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Guaimar II (also Waimar, Gaimar, or Guaimario, sometimes called Gybbosus, meaning "Hunchback") (died 4 June 946) was the Lombard prince of Salerno from 901, when his father retired (or was retired) to a monastery, to his death. His father was Guaimar I and his mother was Itta. He was associated with his father in the principality from 893. He was responsible for the rise of the principality: he restored the princely palace, built the palace church of San Pietro a campanile, and restored gold coinage.

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  • Guaimar II (also Waimar, Gaimar, or Guaimario, sometimes called Gybbosus, meaning "Hunchback") (died 4 June 946) was the Lombard prince of Salerno from 901, when his father retired (or was retired) to a monastery, to his death. His father was Guaimar I and his mother was Itta. He was associated with his father in the principality from 893. He was responsible for the rise of the principality: he restored the princely palace, built the palace church of San Pietro a campanile, and restored gold coinage.
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  • Guaimar II of Salerno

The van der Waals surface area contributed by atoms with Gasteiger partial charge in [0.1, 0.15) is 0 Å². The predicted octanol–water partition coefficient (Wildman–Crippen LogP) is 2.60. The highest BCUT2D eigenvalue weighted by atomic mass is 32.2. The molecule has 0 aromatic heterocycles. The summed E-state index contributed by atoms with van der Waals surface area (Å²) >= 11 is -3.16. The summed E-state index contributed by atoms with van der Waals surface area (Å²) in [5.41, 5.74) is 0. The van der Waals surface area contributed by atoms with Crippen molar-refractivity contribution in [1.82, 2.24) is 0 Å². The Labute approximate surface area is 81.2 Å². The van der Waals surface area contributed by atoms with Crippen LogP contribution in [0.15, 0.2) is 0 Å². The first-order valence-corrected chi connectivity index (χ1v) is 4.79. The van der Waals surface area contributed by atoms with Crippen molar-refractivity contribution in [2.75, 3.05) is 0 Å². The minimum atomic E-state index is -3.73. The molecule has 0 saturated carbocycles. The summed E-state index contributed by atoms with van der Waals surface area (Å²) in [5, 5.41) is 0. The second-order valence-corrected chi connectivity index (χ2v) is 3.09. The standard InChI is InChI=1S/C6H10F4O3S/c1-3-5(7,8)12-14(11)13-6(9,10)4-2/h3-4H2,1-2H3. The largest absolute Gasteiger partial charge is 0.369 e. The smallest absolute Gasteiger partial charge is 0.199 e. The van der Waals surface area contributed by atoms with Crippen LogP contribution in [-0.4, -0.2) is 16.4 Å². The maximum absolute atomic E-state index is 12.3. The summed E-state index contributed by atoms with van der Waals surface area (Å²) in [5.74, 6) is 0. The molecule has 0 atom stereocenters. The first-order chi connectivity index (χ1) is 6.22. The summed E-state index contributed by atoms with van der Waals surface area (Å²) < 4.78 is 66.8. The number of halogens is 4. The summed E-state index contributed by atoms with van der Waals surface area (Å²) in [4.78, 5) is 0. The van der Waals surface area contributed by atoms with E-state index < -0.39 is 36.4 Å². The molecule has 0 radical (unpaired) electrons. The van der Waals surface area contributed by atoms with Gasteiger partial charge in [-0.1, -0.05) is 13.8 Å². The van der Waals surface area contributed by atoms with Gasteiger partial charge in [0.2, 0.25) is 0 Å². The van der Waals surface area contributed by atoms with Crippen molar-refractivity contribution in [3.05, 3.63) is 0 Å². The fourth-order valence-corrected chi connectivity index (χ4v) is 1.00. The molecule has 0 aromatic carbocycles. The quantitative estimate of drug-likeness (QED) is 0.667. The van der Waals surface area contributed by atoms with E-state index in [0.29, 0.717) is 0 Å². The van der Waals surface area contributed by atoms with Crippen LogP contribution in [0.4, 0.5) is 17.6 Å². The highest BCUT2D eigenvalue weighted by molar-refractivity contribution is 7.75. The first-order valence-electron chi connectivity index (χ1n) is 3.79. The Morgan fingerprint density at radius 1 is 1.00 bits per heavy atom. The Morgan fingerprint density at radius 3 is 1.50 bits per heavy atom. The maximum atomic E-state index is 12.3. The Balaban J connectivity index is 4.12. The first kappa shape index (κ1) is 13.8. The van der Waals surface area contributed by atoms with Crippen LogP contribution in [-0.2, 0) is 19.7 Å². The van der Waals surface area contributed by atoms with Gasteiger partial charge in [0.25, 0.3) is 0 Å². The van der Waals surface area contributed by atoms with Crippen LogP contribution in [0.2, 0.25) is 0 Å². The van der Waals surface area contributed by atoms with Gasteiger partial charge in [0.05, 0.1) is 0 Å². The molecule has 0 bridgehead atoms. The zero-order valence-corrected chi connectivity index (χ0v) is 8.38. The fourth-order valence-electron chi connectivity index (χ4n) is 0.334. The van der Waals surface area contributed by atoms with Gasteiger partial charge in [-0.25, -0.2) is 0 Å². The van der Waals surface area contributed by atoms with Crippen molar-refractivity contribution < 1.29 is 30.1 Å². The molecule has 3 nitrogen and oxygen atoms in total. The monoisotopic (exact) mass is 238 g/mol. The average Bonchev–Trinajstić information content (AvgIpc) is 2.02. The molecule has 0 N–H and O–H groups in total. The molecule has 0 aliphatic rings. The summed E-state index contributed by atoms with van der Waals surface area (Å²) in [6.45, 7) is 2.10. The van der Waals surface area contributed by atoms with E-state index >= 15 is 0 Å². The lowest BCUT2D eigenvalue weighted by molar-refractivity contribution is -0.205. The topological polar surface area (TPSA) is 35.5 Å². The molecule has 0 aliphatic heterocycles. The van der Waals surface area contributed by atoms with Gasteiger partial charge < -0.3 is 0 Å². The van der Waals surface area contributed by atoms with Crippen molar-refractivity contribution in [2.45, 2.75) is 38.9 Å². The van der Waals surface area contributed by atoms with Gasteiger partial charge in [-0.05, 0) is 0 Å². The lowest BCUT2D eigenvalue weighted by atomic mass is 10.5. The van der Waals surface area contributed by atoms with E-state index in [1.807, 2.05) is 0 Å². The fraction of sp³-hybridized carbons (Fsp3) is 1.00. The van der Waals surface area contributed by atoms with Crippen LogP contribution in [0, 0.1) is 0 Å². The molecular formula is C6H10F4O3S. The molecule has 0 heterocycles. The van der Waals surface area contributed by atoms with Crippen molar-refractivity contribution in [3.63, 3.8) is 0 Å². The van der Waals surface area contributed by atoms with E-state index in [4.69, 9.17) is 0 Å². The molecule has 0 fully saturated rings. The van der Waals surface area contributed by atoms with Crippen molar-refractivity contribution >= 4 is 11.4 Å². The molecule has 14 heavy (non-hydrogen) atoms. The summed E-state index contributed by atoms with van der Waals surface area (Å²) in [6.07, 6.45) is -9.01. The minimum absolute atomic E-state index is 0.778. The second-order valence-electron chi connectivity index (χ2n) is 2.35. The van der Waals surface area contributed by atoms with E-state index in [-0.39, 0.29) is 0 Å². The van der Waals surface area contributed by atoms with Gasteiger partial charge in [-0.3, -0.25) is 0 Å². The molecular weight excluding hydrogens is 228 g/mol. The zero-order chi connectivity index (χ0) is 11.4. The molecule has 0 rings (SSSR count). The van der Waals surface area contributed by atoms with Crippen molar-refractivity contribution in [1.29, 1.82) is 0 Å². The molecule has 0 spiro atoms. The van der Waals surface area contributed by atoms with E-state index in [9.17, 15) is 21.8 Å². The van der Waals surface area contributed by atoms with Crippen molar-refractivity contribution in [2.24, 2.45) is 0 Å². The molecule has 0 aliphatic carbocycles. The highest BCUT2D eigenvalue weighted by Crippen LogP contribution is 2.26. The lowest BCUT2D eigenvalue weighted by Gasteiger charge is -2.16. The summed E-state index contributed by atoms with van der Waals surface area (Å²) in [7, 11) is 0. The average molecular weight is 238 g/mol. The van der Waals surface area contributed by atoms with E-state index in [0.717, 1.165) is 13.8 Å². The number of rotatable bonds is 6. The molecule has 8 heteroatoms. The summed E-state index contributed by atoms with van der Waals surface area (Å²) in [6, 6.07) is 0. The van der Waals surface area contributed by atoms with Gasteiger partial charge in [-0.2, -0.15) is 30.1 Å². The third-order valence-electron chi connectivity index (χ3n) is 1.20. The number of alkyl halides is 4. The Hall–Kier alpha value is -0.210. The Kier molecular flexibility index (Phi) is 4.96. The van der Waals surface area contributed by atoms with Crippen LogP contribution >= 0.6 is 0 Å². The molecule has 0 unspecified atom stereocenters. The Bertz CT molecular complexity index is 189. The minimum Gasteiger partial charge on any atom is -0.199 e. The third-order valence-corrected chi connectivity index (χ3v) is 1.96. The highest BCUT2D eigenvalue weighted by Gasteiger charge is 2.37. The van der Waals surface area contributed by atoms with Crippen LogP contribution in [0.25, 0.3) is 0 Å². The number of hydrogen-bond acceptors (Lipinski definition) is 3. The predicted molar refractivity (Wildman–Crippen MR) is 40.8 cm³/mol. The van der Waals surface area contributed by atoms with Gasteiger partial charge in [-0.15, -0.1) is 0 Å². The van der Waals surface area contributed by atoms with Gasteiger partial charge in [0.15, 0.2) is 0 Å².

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  • Guaimar II (also Waimar, Gaimar, or Guaimario, sometimes called Gybbosus, meaning "Hunchback") (died 4 June 946) was the Lombard prince of Salerno from 901, when his father retired (or was retired) to a monastery, to his death. His father was Guaimar I and his mother was Itta. He was associated with his father in the principality from 893. He was responsible for the rise of the principality: he restored the princely palace, built the palace church of San Pietro a campanile, and restored gold coinage. In 895, when his father was captured, he ruled the principality and when Duke Athanasius of Naples incited a revolt against Guaimar I, it was only through his assistance that the revolt was put down. After his despotic and unpopular father retired, or was forced by him, to enter the monastery of San Massimo, he took over the reins of government completely. At first, he continued the Byzantine alliance of his father and received the titles of patricius and protospatharius. He also allied himself to Capua, then united to the Principality of Benevento, by marrying Atenulf I's daughter Gaitelgrima. That was his second marriage: he married the daughter of his first marriage, Rotilda, to Atenulf III, the nephew of Atenulf II and son of Landulf I. His first marriage is also interesting in that he may have had a son named Guaimar by this marriage. This Guaimar has caused some to renumber succeeding Guaimars, making Guaimar III Guaimar IV and Guaimar IV Guaimar V. Guaimar II joined, like his father-in-law, the fight against the Moslems which had been only secondary to his father and grandfather. He was present at the Battle of the Garigliano in 915, where the forces of Gaeta, Naples, Capua, Benevento, Salerno, Lazio, Spoleto, Rome, and even Byzantine Italy defeated the Moslems of the Garigliano fortress. The Chronicum Salernitanum attributes many other victories over the Saracens to him. After the Garigliano, Guaimar joined Landulf I of Capua against Byzantium, renouncing his allegiance in 923 or 926. By agreement with Landulf, they jointly attacked Apulia and the Campania. Apulian conquests were to be Landulf's, while Campanian ones Guaimar's. Landulf was largely unsuccessful, but Guaimar was very much so. Landulf called in the assistance of Theobald of Spoleto, but the unscrupulousness of the latter broke down the alliance and, in the early 930s, Guaimar returned to the Byzantine fold, with much persuasion from the protospatharius Epiphanius. In 940, at the urging of his wife, he accepted the exiled Landulf of Benevento and his sons, bestowing on them territories in Salerno. Guaimar was a religious prince. He endowed San Massimio, which was founded by his grandfather, Guaifer. He also supported the Cluniac reformers in his final years. He associated his son by his second wife, Gisulf, with him in 943 and Gisulf succeeded when Guaimar died on 4 June 946.
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